- The definition of a flail is a farm tool that is a long-handled stick that is swung to thresh grain.
An example of a flail is a tool used to toss grain up in the air.
- To flail is defined as to wave or swing about wildly or to flounder.
When you wave your arms around wildly, this is an example of flail.
Origin of flailMiddle English fleil ; from Old French flaiel and amp; Old English an unverified form flegel, both ; from Classical Latin flagellum, a whip, scourge: see flagellate
- to thresh with a flail
- to strike or beat as with a flail
- to move (one's arms) about like flails: often used fig. of futile or awkward struggling of any kind: flailing about in vain attempts to establish a career
verbflailed, flail·ing, flails
- To beat or strike with or as if with a flail: flailed our horses with the reins.
- To wave or swing vigorously; thrash: flailed my arms to get their attention.
- To thresh using a flail.
- To move vigorously or erratically; thrash about: arms flailing helplessly in the water.
- To strike or lash out violently: boxers flailing at each other in the ring.
- To thresh grain.
Origin of flailMiddle English, from Old English flegil and from Old French flaiel, both from Late Latin flagellum, threshing tool, from Latin flagrum, whip.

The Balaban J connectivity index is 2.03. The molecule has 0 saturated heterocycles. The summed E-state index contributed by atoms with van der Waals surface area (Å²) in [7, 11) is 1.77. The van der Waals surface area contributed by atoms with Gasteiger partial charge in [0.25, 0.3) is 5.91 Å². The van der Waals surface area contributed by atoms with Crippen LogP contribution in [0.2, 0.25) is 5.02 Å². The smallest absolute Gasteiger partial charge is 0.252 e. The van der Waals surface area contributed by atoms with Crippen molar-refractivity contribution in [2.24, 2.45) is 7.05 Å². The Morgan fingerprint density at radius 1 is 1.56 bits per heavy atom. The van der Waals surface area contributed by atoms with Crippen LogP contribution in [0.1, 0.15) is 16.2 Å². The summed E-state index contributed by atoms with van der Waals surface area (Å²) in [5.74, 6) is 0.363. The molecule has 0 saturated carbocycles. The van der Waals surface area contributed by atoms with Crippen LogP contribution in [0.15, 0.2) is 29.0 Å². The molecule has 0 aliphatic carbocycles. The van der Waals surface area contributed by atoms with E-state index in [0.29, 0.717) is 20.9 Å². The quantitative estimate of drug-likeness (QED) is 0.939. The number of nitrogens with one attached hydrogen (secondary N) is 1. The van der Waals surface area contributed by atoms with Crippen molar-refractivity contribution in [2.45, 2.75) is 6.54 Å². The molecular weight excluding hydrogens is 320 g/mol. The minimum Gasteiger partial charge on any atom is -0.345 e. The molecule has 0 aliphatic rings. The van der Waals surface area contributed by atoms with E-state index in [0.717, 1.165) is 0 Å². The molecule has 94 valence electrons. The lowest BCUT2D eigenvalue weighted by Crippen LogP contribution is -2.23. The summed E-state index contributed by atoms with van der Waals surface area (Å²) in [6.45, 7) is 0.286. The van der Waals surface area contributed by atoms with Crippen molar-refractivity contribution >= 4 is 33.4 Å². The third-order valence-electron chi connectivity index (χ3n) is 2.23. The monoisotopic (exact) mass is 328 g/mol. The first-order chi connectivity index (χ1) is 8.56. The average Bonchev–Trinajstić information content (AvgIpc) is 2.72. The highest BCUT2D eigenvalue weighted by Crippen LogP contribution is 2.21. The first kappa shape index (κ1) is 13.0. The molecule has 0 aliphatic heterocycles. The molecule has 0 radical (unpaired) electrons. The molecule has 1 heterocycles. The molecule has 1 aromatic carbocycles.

(third-person singular simple present flails, present participle flailing, simple past and past participle flailed)
From Middle English flaile, flayle, from earlier Middle English fleil, fleyl, fleȝȝl, flegl, from Old English fligel, *flegel (“flail”), from Proto-Germanic *flagilaz (“flail, whip”), of uncertain origin. Cognate with Scots flail (“a thresher's flail”), West Frisian fleil, flaaiel (“flail”), Dutch vlegel (“flail”), Low German vlegel (“flail”), German Flegel (“flail”). Possibly a native Germanic form from Proto-Germanic *flag-, *flah- (“to whip, beat”), from Proto-Indo-European *plak-, *plāk- ("to beat, hit, strike; weep"; compare Lithuanian plàkti (“to whip, lash, flog”), Ancient Greek πληγνύναι (plēgnýnai, “strike, hit, encounter”), Latin plangō (“lament", i.e. "beat one's breast”)) + Proto-Germanic *-ilaz (instrumental suffix); or a borrowing of Latin flagellum, diminutive of flagrum (“scourge, whip”), from Proto-Indo-European *bʰlag-, *bʰlaǵ- ("to beat"; compare Old Norse blekkja (“to beat, mistreat”)). Compare also Old French flael (“flail”), Italian flagello (“scourge, whip, plague”).